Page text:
Chapter 3: Chemical and Physical Features of Seawater and The World Ocean
  • The Waters of the Ocean
  • The Unique Nature of Pure Water
  • The Three States of Water

    Heat and Water

    Water as a Solvent

  • Seawater

  • Salt Composition

    Salinity, Temperature, and Density

    Dissolved Gases

    Transparency

    Pressure

  • Motion in the Ocean

  • Surface Circulation

    The Coreolis Effect

    Wind Patterns

    Surface Currents

    Waves

    Tides

  • Why Are There Tides?

    Tides in the Real World

  • Vertical Motion and the Three-Layered Ocean

  • Stability and Overturn

    The Three-layered Ocean

  •  

    Boxed Readings:

  •  

    Chapter Summary

    Chapter 3 outlines the basic chemical and physical characteristics of the ocean, stressing their relevance to the distribution of life in the marine environment.

     

    Answers to Critical Thinking Questions

    1. The winter of 1984-85 was particularly cold in Europe. The northern part of the Black Sea, which lies between the Ukraine, Russia, and Turkey, froze, which is rare in the normally mild climate. The Adriatic Sea, located to the east, had just as cold a winter but never froze. The Black Sea has an unusually low salinity of about 18o/oo. What would you guess about the salinity of the Adriatic?

     

    The salinity of the Adriatic Sea has to be higher. It actually varies between 38-39o/oo in the south, to 33-25o/oo in the north.

     

    2. Just for the fun of it, someone walking along the shore in Beaufort, South Carolina, throws a bottle with a message in it into the sea. Some time later, someone in Perth, on the west coast of Australia, finds the bottle. Referring to Appendix B of this book or Figure 3.19, can you trace the path the bottle probably took?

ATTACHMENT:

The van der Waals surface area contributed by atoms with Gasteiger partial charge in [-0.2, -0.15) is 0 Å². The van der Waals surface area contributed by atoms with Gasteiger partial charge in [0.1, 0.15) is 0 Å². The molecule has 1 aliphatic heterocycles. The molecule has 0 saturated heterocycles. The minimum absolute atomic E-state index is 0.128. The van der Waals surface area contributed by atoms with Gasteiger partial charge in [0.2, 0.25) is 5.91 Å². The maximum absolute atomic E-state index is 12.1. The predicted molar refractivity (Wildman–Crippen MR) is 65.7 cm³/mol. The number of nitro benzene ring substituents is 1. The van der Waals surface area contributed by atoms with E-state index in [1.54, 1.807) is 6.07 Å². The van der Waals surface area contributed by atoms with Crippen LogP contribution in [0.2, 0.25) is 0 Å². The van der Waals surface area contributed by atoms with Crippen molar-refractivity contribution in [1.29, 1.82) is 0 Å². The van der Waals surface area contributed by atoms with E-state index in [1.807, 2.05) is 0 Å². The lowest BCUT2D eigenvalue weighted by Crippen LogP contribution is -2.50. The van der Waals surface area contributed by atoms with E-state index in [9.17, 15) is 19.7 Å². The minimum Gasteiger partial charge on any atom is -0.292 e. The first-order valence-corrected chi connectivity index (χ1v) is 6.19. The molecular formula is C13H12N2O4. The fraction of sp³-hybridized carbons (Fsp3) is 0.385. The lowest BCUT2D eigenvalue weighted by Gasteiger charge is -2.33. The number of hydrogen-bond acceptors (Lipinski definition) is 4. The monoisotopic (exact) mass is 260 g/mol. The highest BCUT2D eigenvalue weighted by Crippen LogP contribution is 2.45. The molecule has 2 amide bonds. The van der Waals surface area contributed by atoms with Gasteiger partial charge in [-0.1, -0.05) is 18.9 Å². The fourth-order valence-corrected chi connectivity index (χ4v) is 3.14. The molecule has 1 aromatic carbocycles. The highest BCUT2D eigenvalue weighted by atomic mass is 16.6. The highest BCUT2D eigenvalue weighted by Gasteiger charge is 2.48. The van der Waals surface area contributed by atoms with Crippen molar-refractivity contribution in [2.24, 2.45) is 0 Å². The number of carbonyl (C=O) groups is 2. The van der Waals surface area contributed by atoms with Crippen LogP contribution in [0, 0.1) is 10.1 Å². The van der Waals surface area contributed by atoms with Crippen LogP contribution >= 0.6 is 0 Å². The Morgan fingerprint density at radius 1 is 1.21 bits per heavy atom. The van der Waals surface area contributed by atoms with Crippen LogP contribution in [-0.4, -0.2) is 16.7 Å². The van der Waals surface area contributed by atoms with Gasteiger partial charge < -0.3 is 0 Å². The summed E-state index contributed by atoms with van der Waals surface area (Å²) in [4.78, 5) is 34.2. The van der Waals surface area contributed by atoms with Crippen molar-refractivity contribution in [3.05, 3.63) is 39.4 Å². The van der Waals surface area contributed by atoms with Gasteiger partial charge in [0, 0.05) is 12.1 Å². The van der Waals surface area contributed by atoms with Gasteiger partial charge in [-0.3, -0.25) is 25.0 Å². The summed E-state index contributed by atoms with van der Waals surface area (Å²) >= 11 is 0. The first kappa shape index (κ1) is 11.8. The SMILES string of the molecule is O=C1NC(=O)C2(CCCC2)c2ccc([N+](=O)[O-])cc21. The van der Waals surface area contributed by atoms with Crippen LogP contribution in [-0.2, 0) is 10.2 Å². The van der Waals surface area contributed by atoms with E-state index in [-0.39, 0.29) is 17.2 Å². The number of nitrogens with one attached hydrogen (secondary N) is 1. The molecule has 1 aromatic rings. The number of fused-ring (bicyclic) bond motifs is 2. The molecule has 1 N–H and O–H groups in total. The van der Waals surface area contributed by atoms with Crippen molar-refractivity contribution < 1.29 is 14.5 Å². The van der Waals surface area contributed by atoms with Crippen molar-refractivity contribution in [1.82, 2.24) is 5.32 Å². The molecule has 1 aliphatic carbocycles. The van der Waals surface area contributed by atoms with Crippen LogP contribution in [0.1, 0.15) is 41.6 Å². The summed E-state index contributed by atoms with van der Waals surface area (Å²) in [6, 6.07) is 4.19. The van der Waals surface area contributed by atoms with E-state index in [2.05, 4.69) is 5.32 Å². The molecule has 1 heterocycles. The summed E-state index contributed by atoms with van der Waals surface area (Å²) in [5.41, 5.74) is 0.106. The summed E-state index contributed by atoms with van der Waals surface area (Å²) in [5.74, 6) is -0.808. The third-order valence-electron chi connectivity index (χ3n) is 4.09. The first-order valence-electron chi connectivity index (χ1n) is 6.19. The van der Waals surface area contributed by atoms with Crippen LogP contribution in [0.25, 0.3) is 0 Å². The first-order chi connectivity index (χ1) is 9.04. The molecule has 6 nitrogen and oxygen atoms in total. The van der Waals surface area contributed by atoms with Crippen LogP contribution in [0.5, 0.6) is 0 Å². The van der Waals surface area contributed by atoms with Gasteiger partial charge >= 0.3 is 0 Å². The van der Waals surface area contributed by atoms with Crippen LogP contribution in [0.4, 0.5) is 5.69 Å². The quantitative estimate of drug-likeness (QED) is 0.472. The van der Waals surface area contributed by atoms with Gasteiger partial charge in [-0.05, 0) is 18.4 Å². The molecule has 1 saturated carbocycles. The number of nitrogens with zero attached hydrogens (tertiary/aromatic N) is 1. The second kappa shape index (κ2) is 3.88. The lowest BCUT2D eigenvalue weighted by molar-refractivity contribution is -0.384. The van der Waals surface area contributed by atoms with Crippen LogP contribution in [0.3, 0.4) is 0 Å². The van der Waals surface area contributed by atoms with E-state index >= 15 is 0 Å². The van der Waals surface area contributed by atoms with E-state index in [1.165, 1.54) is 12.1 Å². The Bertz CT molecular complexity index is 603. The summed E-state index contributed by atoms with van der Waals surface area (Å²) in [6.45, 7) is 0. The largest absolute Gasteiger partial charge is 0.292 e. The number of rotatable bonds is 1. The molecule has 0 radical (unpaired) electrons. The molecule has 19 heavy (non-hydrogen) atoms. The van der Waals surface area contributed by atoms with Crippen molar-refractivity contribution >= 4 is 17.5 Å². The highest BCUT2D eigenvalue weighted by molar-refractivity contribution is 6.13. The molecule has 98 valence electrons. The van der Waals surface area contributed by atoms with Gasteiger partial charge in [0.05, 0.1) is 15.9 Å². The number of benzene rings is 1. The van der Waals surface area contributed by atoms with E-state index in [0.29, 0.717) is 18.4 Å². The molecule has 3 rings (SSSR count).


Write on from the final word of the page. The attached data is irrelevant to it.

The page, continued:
The most probably route is: Gulf Stream, Canary Current to the Equator, South Equatorial Current, Brazil Current along the east coast of South America, Antarctic Circumpolar Current, and finally north along the west coast of Australia.

     

    3. If you owned a seaside home and a bad storm brought heavy winds and high surf to your coastline, would you prefer it to be during new moon or a quarter moon? Why?

     

    A storm during a quarter moon would be less destructive because tidal range is at its lowest. The highest tides are observed during new and full moons. A storm during these periods would be more destructive since storms cause tides that are higher than predicted tides.

     

    4. Most tsunamis occur in the Pacific Ocean, as indicated by the map in the Waves that Kill box reading. How would you explain this?

     

    The Pacific basin is almost entirely circled by boundaries of plates and hence areas of frequent earthquakes (see Figs. 2.7 and 2.10).